Even the best-formulated business strategy or vision for the future is worthless unless it can be implemented in your organisation. For example, prior to the economic disruption posed by COVID-19, HSBC announced a planned headcount reduction of 35,000 employees as part of a deep overhaul in response to “plunging profits”. These cuts have been postponed for the immediate future due to the impact of COVID-19, but they form part of a longer-term and radical restructuring intended to improve long-term performance .
Like other major banks, HSBC had undergone rapid expansion in the last two decades, especially in terms of its size, both in terms of employee numbers and the value of its assets. It had also diversified its lines of business and geographic reach. Its portfolio of businesses, products and services, is considerably more complex that it was at the turn of the century. Indeed, it is now one of the biggest and most complex banks in the world. Different elements of its portfolio are highly successful (its Asian business, which accounts for 90% of its profitability); others much less so (investment banking in the Americas, for example).
Poor performance in one area can affect the strategic advantage of the entire group. Competing for advantage in these different markets requires HSBC to be capable of implementing multiple different business strategies. Such organisational ambidexterity is hard to achieve in practice, especially at scale. HSBC is strong in Asia, for instance, but has not had the opportunity to establish itself and develop the competencies for superior investment banking in the US, which is intensely competitive with multiple long-established market incumbents. Regardless of COVID-19, HSBC is committed to a reorganisation that reflects a shift in strategic priority to double down on what it does best: banking in Asian markets. COVID-19 disruption has merely served to accelerate these changes.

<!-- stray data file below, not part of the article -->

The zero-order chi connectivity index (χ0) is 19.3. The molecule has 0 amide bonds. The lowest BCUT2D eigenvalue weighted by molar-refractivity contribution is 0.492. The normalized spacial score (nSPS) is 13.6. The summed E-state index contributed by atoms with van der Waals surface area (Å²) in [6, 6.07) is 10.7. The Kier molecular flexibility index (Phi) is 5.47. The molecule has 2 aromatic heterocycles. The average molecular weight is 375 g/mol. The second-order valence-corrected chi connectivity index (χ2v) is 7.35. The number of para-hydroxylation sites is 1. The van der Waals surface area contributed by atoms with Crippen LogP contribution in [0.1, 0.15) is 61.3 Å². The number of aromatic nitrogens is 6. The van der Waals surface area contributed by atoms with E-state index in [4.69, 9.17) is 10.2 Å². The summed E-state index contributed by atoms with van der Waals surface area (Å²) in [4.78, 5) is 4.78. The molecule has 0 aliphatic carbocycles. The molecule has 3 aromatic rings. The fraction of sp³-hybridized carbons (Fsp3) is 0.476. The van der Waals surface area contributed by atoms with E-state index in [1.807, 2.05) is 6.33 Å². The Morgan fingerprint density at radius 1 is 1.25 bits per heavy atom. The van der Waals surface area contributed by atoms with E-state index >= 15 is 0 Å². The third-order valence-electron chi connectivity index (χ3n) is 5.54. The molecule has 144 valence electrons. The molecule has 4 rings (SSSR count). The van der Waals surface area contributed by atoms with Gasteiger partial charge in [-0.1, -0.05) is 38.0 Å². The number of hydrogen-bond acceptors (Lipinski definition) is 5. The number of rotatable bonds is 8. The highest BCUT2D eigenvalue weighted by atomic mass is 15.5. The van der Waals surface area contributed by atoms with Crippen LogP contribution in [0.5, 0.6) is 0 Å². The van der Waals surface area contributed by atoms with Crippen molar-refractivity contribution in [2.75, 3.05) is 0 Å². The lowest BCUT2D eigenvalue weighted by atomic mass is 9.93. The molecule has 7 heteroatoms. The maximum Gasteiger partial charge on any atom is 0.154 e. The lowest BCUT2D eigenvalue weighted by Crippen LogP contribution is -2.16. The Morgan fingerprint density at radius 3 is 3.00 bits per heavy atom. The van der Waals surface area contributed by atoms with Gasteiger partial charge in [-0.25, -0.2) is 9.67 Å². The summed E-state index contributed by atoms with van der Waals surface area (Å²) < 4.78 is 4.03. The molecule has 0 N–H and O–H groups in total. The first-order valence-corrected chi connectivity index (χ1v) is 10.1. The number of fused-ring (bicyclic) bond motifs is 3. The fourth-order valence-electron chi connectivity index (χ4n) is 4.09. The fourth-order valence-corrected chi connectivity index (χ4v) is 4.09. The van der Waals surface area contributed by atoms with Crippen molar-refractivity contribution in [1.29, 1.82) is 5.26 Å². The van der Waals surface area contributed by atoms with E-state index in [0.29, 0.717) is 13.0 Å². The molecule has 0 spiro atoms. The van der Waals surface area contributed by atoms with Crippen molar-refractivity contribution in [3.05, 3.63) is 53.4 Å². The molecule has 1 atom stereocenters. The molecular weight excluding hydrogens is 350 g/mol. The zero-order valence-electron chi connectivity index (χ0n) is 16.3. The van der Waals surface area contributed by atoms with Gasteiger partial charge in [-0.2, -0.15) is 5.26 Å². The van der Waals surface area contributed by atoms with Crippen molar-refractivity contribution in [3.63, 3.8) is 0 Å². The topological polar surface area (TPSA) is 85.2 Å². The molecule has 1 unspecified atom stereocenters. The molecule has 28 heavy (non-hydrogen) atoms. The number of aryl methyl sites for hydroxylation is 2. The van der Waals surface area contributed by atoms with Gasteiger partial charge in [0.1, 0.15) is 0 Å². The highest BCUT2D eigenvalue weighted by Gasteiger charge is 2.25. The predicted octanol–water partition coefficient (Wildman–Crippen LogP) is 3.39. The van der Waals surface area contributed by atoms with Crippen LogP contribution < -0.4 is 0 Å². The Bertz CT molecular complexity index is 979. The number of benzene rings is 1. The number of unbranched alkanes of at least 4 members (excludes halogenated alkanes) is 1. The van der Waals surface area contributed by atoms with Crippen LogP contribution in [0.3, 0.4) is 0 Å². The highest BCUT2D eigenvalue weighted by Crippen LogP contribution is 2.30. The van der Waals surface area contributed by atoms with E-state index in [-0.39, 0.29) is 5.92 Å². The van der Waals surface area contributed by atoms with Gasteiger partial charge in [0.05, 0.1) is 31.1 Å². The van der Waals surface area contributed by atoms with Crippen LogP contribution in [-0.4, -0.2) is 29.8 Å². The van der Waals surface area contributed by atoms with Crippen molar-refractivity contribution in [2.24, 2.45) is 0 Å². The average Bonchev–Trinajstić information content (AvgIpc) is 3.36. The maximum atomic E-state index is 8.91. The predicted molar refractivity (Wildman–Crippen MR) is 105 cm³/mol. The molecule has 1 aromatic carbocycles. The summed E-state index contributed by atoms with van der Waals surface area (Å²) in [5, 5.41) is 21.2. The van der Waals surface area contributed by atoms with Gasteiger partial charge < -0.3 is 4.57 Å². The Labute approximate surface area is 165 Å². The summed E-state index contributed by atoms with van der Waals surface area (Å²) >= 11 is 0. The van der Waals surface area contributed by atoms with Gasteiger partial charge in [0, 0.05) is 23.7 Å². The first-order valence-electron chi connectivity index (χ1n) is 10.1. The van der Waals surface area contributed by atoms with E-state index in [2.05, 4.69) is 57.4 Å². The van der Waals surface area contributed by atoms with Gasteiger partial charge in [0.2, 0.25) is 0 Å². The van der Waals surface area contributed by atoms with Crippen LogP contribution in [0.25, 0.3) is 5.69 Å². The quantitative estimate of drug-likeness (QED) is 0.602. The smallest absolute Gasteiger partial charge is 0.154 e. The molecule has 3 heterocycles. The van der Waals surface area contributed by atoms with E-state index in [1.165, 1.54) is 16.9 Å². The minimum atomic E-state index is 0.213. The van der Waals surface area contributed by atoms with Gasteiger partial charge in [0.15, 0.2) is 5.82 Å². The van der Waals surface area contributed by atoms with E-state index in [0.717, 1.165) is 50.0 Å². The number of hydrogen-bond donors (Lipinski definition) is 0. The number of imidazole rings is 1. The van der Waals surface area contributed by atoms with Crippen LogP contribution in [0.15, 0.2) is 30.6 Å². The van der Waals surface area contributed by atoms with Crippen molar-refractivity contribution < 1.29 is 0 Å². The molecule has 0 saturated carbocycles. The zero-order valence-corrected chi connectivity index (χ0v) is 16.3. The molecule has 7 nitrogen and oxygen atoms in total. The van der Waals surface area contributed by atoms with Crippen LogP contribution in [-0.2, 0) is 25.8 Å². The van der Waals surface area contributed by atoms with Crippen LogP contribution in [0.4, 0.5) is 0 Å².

So consider which strategically valuable capabilities will you need to develop for competitiveness in future. Will superior execution be vital to recovering and rescaling your product-centric business? Or customer agility for customised and highly differentiated offerings to market? There is a challenge to leadership here as excellence in one area tends to preclude excellence in other areas. For example, extreme efficiency and extreme flexibility make for uneasy bedfellows. Whichever you choose, your answers to these questions will define your long-term organisational priorities.
Best aligned, best performed
Times of great upheaval often result in significant change and new ways of doing things. The best-aligned enterprises are the best performing, now and always, but this does not happen by chance. Some organisations will always emerge from severe disruption stronger than others; stronger even than they were previously. It will be because their leaders, when facing disruption, imaginatively and courageously envisioned how to realign their organisation to thrive in the future and embraced the opportunity for positive change.
Jonathan Trevor is author of Align: A Leadership Blueprint for Aligning Enterprise Purpose, Strategy and Organisation and is programme director of the Oxford Strategic Alignment Programme.